September 4th, 2010 • 1:14 pm
By now, most iTunes users probably have downloaded and installed iTunes 10 and have been introduced to what Ars Technica calls “the cringe-inducing vertically aligned window controls”:
As Ars Technica writer Chris Foresman notes, these vertically-aligned controls are used in conjunction with the removal of the actual title bar of iTunes’s main window to “save a few pixels of vertical space.” I agree with Chris that “a few pixels of vertical space isn’t a compelling enough reason” to justify this change.
Thankfully, Chris is kind enough to provide us with a way to revert to the previous window style, with a Terminal command. Quit iTunes 10, bring up the Terminal, enter:
defaults write com.apple.iTunes full-window -1
and relaunch iTunes. Now you have a title bar again (with “iTunes” as the title in the middle) and the window controls are back to their normal horizontal orientation.
There are a couple of things that Ars Technica fails to mention, however.
The first one is that this new “style” isn’t actually new. iTunes already used it in previous versions. But it only used it for the minimized version of the main iTunes window, obtained by clicking on the green control:
In that context, it sort of made sense and wasn’t as cringe-inducing, because here was indeed a special type of window with no title bar and the whole point of the minimization was to provide access to as many controls as possible through a small window. So the window control style didn’t really shock anyone and has been with us for years.
But in the regular iTunes window, it is a different matter altogether, precisely because the non-minimized main iTunes window is a regular window and is expected to look like other regular Mac OS X windows. Just because there are no “document windows” in iTunes and the application tends to be used in a single-window interface, like iPhoto, iMovie, and other similar document-less applications, it does not mean that the window style should be different. It is both confusing and frankly, not very elegant.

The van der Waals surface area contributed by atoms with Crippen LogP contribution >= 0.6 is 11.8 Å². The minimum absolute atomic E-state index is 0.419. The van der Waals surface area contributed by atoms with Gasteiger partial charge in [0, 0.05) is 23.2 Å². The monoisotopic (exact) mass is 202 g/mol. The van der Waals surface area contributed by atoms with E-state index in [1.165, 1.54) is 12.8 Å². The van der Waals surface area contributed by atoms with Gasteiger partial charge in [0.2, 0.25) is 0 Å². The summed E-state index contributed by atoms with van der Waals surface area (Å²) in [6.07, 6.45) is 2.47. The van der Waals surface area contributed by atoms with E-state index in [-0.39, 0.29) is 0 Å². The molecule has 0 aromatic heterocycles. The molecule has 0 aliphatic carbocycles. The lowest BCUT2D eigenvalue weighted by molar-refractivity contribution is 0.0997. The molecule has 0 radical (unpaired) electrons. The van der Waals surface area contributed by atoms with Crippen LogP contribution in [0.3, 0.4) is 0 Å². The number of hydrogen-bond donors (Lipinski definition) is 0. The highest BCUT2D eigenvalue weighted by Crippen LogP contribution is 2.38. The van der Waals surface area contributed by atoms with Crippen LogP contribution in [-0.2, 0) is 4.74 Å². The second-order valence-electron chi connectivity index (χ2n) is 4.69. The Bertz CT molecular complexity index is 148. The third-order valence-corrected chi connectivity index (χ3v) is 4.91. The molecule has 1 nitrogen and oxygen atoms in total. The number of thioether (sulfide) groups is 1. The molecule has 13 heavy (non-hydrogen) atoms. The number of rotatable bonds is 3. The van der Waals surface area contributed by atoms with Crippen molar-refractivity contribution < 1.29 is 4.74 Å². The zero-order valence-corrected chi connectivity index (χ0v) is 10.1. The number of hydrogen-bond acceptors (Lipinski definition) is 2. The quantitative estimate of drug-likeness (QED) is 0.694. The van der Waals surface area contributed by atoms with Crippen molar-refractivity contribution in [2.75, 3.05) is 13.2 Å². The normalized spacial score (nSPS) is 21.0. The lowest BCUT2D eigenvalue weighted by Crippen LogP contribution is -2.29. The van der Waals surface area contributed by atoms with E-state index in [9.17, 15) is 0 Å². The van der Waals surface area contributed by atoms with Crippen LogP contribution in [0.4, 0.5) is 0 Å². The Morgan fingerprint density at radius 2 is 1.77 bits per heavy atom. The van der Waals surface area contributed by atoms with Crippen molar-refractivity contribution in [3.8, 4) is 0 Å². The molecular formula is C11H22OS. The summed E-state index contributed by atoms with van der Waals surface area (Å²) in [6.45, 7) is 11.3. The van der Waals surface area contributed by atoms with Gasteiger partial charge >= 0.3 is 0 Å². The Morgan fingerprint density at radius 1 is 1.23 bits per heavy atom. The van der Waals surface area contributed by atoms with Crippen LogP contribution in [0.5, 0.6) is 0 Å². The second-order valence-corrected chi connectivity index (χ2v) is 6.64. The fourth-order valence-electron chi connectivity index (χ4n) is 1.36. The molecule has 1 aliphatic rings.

This brings me to the other thing not mentioned in the Ars Technica article. While iTunes is indeed not a document-based application, it is possible to have multiple windows open in iTunes. Just double-click on the icon of any playlist or even the iTunes Store in the source list on the left of the main window.
This will open what you double-clicked on in a separate window and, guess what, that window has a title bar, which makes the vertical window controls look even sillier and uglier, because they are not even tucked in the corner of the window any more:
In those windows, not a single pixel of vertical space is saved, and the vertical controls look completely out of place. What’s next? iTunes 11 with built-in traffic lights?
I for one use separate windows for specific playlists and for the iTunes Store in iTunes all the time. I know that iTunes is not really intended to be used like this, but the software supports it, so it has to be taken into account when new design decisions are made for the user interface of the application.
It does not look to me like Apple’s engineers took any of this into account when they made this rather silly decision. Here’s hoping that they’ll come to their senses and change the style back in iTunes 11. If not, we might even end up with the same thing in iPhoto and other single-window applications. Yuk.